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  • :: General Info ::
    Title (Japan)
       Sonic Drift 2
    Title (Europe)
       Sonic Drift Racing
    Title (USA)
       Sonic Drift 2
    Developer
       Sega of Japan
    Platform
       Sega Game Gear
    Format
       4M cartridge
    Genre
       Racing
    Rating
       CERO: 全年齢
       ESRB: K-A

    :: Release Info ::
    Japan
       March 17, 1995
       3,800
    Europe
       March, 1995
    USA
       November, 1995

    :: Game Credits ::
    Programmer
       A. Morino
    Artists
       K. Tamura
       H. Takano
       A. Tezuka
    Sound
       M. Nagao
       S. Kobayashi
    Planner
       N. Katoh
    Director
       Katsuhiro Hasegawa
    Producer
       Motoshige Hokoyama

    :: Platforms ::
    Sega Game Gear
       Sonic Drift 2
    Nintendo GameCube
       Sonic Adventure DX
       Sonic Gems Collection
    Sony PlayStation 2
       Sonic Gems Collection

    Windows PC
       Sonic Adventure DX
    Internet
       TBS GameTap


    :: Sonic Drift 2 ::
    Last update: 05/02/06

    :: Quick Jump ::
       [Story | Gameplay Info | Comparison | Lost in Translation | Codes | Behind the Screens | Notes | Miscellanea]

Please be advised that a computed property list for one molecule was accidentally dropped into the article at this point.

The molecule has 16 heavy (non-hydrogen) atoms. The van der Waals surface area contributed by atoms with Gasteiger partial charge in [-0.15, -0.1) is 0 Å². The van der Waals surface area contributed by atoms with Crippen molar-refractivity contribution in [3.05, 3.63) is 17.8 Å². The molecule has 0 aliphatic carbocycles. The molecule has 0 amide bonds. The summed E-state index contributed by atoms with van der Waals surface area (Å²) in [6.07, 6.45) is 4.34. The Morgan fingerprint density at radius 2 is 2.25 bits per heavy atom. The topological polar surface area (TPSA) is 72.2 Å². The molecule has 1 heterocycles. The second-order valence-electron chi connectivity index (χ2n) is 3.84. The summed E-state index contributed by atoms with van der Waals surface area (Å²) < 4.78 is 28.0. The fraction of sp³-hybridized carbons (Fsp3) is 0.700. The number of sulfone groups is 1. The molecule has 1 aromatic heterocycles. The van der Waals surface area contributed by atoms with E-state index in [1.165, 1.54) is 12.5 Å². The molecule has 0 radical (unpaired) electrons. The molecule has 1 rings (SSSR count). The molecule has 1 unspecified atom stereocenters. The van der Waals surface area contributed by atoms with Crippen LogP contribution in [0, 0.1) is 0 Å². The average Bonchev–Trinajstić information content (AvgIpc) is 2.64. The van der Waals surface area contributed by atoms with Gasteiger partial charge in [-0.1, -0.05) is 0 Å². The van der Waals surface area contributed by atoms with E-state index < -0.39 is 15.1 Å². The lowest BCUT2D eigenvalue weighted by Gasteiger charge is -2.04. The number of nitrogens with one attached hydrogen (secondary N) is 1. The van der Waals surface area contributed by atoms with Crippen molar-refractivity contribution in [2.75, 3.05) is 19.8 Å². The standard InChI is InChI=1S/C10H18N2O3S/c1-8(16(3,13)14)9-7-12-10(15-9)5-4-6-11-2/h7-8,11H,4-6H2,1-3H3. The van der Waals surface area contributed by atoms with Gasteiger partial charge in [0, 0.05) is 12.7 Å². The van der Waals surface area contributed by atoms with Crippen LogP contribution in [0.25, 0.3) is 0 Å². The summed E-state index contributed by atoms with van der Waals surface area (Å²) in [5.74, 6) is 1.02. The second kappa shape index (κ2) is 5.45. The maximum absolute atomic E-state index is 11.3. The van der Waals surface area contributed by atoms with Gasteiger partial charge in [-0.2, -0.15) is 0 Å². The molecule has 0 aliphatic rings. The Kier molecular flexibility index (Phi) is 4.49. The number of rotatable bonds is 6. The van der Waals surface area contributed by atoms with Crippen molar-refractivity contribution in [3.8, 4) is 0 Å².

:: Gameplay Info ::
       The simple racing mechanics have been left virtually untouched from Sonic Drift 1, so if you don't already have your 101 credit, you may want to
    transfer. The main difference in this sequel is the substantial AI tuning - your opponents are significantly more aggressive this time around, and their vendettas are aided by the newly implemented lag boost, which allows trailing racers to zip ahead faster than the competition. While this ensures that you're always in the action, it makes it impossible to maintain a lead and reduces the whole formula to pure dumb luck.

       This time, the color-coded Item Boxes aren't triggered automatically upon contact, but appear at the top corner of the screen to be spent at your command. Press Up on the D-pad to launch the stored power-up. Note that you can only hold one item at a time. Flash Stars and Reverse Balls are triggered automatically upon contact.

    Ring (リング) -- Collect 2 of these (3 if you're Metal Sonic) and press up on the D-pad to perform your character's Special Power.
    Jump Bane (ジャンプバネ) -- These springs catapult you into the air, which is mostly useless unless there happens to be a big, fat, road-hogging opponent blocking your path. (Note that springing instantly nullifies any other power-ups that may be in effect.)
    Dash Box (ダッシュBOX) -- Drive through the red monitor and press Up on the D-pad to dash down the track with a momentary burst of speed.
    Jump Box (ジャンプBOX) -- Drive through the yellow monitor and press Up on the D-pad to spring through the air for the same effect as a Jump spring.
    Kirai Box (機雷BOX) -- Drive through the black monitor and press Up on the D-pad to sling a mine onto the track. Any cars that slam into the mine (yours included) will screech to a complete stop.
    Muteki Box (無敵BOX) -- Drive through the blue monitor and press Up on the D-pad to become temporarily invulnerable to obstacles (but you can still spin out). The BGM during invincibility is based on the invincibility music from Sonic 3.